While getting a piping hot burger that spent no time languishing under a heat lamp is a good thing, having to wait nearly an hour (in our case) is not. The problem seems to be the order numbering system. At other restaurants, one gets a receipt with a number printed on it. The receipts come out of the computer in numerical order, so it's pretty easy for someone making food to know the sequence in which the orders were placed, and thus, the order in which they should be filled. At Gino's the numbers are completely random. Our number was "1." The number of the couple in front of us was "31." The woman who came in at 4:29pm had the number "54." The trio who were in line behind us received "100." And "100" received their food before both "54" and "1."

All I have to say is, "WTF?"

6:30pm: Editing post which has become a rant about more service not equalling better service. (Ok, so I didn't edit out too much.) All I'm gonna say is...table service is a dumb idea. Patrons are perfectly capable of listening for when their number is called, getting their fat asses up from a chair, and retrieving their meal at the counter. Instead, servers who do not know exactly where their particular customer is sitting are often forced to circumnavigate the entire dining room AND check outside before finding their quarry. The high backs on some of the booths getting in the way of a server's line of sight don't help things one bit.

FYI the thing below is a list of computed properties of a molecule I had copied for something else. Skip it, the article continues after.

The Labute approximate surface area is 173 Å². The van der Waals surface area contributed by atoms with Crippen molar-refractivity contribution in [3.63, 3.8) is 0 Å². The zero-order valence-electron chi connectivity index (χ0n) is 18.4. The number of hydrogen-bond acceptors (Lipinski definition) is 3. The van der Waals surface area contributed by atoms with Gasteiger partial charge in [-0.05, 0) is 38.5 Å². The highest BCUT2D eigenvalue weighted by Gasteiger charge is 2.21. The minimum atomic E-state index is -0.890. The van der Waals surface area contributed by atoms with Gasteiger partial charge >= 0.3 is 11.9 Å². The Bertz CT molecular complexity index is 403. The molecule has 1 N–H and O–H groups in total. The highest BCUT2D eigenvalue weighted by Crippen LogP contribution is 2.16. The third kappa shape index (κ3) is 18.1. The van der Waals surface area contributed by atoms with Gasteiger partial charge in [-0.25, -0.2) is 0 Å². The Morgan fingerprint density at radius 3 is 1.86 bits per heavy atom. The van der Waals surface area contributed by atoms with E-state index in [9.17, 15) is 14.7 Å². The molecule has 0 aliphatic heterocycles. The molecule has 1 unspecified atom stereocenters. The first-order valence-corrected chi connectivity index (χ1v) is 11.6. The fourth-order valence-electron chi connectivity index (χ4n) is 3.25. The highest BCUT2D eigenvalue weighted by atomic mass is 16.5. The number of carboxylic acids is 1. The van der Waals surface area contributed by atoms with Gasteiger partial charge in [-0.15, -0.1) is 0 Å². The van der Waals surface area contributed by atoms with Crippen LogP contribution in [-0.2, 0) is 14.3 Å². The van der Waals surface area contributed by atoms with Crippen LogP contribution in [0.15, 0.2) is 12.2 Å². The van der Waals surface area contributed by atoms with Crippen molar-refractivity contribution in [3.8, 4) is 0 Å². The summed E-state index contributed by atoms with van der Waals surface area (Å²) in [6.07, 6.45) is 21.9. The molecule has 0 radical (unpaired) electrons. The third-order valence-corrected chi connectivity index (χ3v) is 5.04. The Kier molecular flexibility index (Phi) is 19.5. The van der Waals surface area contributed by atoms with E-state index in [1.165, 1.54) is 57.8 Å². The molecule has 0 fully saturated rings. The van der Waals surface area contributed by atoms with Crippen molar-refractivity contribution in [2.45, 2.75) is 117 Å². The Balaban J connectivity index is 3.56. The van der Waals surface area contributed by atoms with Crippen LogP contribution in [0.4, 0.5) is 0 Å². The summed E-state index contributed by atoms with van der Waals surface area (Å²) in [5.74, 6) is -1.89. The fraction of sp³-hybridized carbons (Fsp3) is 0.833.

Initially, I was quite happy to see that Gino's was making a comeback. That quickly turned to disappointment when I realized the only thing that the new restaurant had in common with the original was the font used in the logo.